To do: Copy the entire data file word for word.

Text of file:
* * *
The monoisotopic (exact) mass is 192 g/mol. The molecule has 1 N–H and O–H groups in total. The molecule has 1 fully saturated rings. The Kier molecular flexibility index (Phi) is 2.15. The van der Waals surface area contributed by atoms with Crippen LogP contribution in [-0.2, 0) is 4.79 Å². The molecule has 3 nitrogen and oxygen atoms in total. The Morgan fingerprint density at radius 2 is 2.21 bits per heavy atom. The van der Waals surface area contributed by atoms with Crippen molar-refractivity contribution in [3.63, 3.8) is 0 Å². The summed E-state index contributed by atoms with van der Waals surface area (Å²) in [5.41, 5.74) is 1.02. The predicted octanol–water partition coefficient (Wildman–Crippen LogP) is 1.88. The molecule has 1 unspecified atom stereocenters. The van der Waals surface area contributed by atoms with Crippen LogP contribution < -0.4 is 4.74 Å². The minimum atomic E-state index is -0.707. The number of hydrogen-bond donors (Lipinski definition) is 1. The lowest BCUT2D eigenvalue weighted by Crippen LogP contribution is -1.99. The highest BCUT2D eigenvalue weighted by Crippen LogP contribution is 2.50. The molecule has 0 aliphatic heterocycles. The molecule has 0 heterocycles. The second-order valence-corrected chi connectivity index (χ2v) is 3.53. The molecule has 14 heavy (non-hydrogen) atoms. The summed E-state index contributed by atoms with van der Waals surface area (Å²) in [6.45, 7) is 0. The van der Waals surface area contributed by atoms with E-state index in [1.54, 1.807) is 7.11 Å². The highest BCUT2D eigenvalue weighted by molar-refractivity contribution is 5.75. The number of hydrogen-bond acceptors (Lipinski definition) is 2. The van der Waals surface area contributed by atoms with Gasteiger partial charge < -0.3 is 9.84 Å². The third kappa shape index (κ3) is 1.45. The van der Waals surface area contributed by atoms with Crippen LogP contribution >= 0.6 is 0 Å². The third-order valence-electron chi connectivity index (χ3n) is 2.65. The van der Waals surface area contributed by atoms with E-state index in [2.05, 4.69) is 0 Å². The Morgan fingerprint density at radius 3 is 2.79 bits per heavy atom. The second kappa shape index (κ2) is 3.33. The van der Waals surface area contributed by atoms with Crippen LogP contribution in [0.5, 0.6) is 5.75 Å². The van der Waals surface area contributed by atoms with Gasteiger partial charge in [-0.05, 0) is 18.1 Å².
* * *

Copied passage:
The monoisotopic (exact) mass is 192 g/mol. The molecule has 1 N–H and O–H groups in total. The molecule has 1 fully saturated rings. The Kier molecular flexibility index (Phi) is 2.15. The van der Waals surface area contributed by atoms with Crippen LogP contribution in [-0.2, 0) is 4.79 Å². The molecule has 3 nitrogen and oxygen atoms in total. The Morgan fingerprint density at radius 2 is 2.21 bits per heavy atom. The van der Waals surface area contributed by atoms with Crippen molar-refractivity contribution in [3.63, 3.8) is 0 Å². The summed E-state index contributed by atoms with van der Waals surface area (Å²) in [5.41, 5.74) is 1.02. The predicted octanol–water partition coefficient (Wildman–Crippen LogP) is 1.88. The molecule has 1 unspecified atom stereocenters. The van der Waals surface area contributed by atoms with Crippen LogP contribution < -0.4 is 4.74 Å². The minimum atomic E-state index is -0.707. The number of hydrogen-bond donors (Lipinski definition) is 1. The lowest BCUT2D eigenvalue weighted by Crippen LogP contribution is -1.99. The highest BCUT2D eigenvalue weighted by Crippen LogP contribution is 2.50. The molecule has 0 aliphatic heterocycles. The molecule has 0 heterocycles. The second-order valence-corrected chi connectivity index (χ2v) is 3.53. The molecule has 14 heavy (non-hydrogen) atoms. The summed E-state index contributed by atoms with van der Waals surface area (Å²) in [6.45, 7) is 0. The van der Waals surface area contributed by atoms with E-state index in [1.54, 1.807) is 7.11 Å². The highest BCUT2D eigenvalue weighted by molar-refractivity contribution is 5.75. The number of hydrogen-bond acceptors (Lipinski definition) is 2. The van der Waals surface area contributed by atoms with Gasteiger partial charge < -0.3 is 9.84 Å². The third kappa shape index (κ3) is 1.45. The van der Waals surface area contributed by atoms with Crippen LogP contribution >= 0.6 is 0 Å². The third-order valence-electron chi connectivity index (χ3n) is 2.65. The van der Waals surface area contributed by atoms with E-state index in [2.05, 4.69) is 0 Å². The Morgan fingerprint density at radius 3 is 2.79 bits per heavy atom. The second kappa shape index (κ2) is 3.33. The van der Waals surface area contributed by atoms with Crippen LogP contribution in [0.5, 0.6) is 5.75 Å². The van der Waals surface area contributed by atoms with Gasteiger partial charge in [-0.05, 0) is 18.1 Å².